Relationship between LR and Cadastral

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1. Are Land Registry and Cadastre different institutions?

No. There is no cadastre in England and Wales.


a) What is the role and effects of the Cadastre?

b) What is the role and effects of the Registry?

c) How are the plots described in the titles registered?

Literally but complemented by a plan

d) Is the use of plans or graphical bases only compulsory for the first registration and acts of segregation and division or in all cases of transmission or easement constitution?

If there is a sale of part, a new title will be created with its own title plan. If an easement is created its position will be shown on the title plan if the exact position is known. Otherwise it will be described in words in the register.

e) Does the Registry give information about the limitations or restrictions in the public domain or based on reasons of social or environmental interest?

If there is a sale of part, a new title will be created with its own title plan. If an easement is created its position will be shown on the title plan if the exact position is known. Otherwise it will be described in words in the register.

f) Are the urban restrictions recorded in the Registry?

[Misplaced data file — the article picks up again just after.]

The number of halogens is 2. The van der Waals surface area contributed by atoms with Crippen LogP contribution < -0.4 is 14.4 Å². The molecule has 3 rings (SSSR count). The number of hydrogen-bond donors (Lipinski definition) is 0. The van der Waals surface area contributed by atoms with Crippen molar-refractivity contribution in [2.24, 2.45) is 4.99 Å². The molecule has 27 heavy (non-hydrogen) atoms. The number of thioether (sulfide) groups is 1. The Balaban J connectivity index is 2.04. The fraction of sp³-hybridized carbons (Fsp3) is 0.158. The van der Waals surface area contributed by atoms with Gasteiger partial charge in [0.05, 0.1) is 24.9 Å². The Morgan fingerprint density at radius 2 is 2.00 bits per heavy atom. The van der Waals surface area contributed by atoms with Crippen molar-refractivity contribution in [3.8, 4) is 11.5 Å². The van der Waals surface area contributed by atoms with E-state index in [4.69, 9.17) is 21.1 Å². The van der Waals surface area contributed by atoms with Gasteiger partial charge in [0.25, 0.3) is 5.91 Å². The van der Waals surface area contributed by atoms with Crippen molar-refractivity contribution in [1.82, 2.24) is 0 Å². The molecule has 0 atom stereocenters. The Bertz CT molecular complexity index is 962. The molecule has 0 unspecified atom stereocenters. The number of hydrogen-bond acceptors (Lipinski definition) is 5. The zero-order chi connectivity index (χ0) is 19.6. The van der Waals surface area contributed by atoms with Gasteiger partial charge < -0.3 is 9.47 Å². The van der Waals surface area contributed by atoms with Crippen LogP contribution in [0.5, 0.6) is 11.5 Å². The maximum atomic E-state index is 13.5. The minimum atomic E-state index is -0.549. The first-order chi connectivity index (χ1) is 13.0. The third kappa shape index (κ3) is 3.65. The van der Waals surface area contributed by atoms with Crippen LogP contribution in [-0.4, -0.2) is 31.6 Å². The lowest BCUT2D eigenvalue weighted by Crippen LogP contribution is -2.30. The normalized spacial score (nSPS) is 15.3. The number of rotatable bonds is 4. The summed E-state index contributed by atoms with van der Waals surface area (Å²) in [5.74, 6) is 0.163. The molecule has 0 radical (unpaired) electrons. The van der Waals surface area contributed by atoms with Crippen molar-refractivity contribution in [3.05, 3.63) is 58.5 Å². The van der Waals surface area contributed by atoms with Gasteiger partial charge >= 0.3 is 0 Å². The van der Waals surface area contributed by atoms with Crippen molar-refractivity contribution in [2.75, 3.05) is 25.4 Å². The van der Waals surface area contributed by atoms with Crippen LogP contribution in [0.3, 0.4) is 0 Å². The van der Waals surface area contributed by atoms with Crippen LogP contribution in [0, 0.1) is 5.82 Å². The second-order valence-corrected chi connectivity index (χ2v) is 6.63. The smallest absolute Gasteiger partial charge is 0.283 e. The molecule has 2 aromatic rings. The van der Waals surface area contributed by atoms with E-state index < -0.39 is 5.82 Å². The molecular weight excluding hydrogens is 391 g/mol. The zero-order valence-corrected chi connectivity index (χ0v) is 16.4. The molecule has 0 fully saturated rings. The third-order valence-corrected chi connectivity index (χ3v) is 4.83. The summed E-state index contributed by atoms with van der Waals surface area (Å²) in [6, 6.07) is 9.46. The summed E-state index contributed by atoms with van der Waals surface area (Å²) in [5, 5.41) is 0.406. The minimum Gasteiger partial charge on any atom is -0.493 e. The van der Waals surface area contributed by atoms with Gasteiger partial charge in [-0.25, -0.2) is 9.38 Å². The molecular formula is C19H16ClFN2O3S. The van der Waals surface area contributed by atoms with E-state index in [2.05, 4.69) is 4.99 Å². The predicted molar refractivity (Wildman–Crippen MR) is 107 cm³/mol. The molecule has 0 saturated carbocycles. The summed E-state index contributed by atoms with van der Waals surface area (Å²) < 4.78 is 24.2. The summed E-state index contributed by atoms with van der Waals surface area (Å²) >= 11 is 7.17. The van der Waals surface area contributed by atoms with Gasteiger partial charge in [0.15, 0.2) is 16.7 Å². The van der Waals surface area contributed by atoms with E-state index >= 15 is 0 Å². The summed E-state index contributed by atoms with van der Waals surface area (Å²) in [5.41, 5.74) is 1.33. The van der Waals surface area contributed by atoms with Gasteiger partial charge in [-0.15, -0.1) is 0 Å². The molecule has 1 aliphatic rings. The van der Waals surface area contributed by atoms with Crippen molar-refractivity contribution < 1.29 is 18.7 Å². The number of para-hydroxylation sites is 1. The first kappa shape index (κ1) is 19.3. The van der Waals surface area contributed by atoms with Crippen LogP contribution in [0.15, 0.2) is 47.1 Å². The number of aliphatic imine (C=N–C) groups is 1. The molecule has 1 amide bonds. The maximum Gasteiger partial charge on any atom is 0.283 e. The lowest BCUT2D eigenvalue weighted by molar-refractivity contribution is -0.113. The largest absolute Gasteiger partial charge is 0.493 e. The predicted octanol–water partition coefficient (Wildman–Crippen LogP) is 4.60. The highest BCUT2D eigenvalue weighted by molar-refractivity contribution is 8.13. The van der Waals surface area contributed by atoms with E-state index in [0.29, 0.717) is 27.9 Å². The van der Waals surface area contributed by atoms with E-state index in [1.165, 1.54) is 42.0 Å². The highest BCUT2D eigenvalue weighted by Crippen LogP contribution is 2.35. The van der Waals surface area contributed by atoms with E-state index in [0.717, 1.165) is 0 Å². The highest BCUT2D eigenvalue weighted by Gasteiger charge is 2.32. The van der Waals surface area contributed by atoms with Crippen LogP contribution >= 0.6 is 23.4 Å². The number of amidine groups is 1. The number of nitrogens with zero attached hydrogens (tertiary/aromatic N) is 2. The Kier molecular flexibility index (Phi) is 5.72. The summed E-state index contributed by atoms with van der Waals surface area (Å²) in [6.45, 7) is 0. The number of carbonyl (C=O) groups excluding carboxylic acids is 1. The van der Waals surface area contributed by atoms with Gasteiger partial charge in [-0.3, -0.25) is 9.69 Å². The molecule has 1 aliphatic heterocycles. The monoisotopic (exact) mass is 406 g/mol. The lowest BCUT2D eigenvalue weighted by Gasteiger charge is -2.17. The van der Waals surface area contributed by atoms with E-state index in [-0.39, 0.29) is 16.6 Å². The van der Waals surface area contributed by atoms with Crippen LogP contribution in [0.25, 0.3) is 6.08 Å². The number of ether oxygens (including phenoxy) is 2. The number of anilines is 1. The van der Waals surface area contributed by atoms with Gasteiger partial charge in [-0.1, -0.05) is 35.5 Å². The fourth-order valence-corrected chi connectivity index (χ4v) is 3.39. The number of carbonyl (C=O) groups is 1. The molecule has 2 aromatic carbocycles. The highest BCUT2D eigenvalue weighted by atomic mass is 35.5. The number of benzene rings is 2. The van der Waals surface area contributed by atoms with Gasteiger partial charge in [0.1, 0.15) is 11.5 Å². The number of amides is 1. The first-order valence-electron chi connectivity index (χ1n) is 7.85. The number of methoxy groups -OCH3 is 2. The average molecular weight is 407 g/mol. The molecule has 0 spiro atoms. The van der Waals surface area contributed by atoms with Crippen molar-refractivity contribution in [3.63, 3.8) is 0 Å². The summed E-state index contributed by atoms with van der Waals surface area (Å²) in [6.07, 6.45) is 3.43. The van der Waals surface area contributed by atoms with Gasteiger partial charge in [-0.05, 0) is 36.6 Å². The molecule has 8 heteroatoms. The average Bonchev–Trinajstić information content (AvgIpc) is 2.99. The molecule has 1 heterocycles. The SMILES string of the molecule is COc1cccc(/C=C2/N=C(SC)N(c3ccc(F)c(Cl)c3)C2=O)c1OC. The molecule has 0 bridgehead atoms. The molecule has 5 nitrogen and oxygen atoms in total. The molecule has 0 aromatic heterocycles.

These will be mainly recorded in the Local Land Charges registers kept by the relevant local authority. Some planning agreements between local authorities and landowners will be noted in the register if they contain covenants relating to the land.

g) Can online Land Registry information be obtained through a centralized system or a redirected access to the relevant Registry?

Yes, there is a Land Registry portal channel and a business gateway channel.

h) Can Land Registry information containing a graphic report that identifies the property and explains the global legal situation and effects be requested?

Members of the public can obtain copies of property registers and title plans online, using the title number, or the address, or the online map and aerial imagery. Professional customers with business e-services account can obtain official copies of the same online.
Alternatively they can apply using paper and postal applications.

i) What other kind of information can provide your Land Registry System?

Customers can search the index map, to establish whether land is registered and if so, what is the title number. Land Registry offers many other services relating to information about land, which can be seen on our website

j) Does the Registrar scrutinies the formal and substantive legality of the documents to be registered?

See replies in Part IV above.

k) Does the registrar scrutinies , in addition, the total or partial non-coincidence of the graphical bases with others previously registered?

We will not register a new plot without careful plotting of the boundaries, to ensure that they do not overlap any other registration.

l) Is it necessary a public deed or private documents are also registered?

It depends on what the deed or document is. Trust deeds are not required to be registered, so the contents can be kept private. But notice of the trust should be given by means of a restriction in the register.

If any other deed is not protected by a notice in the register it may lose its priority to other interests which are so noted.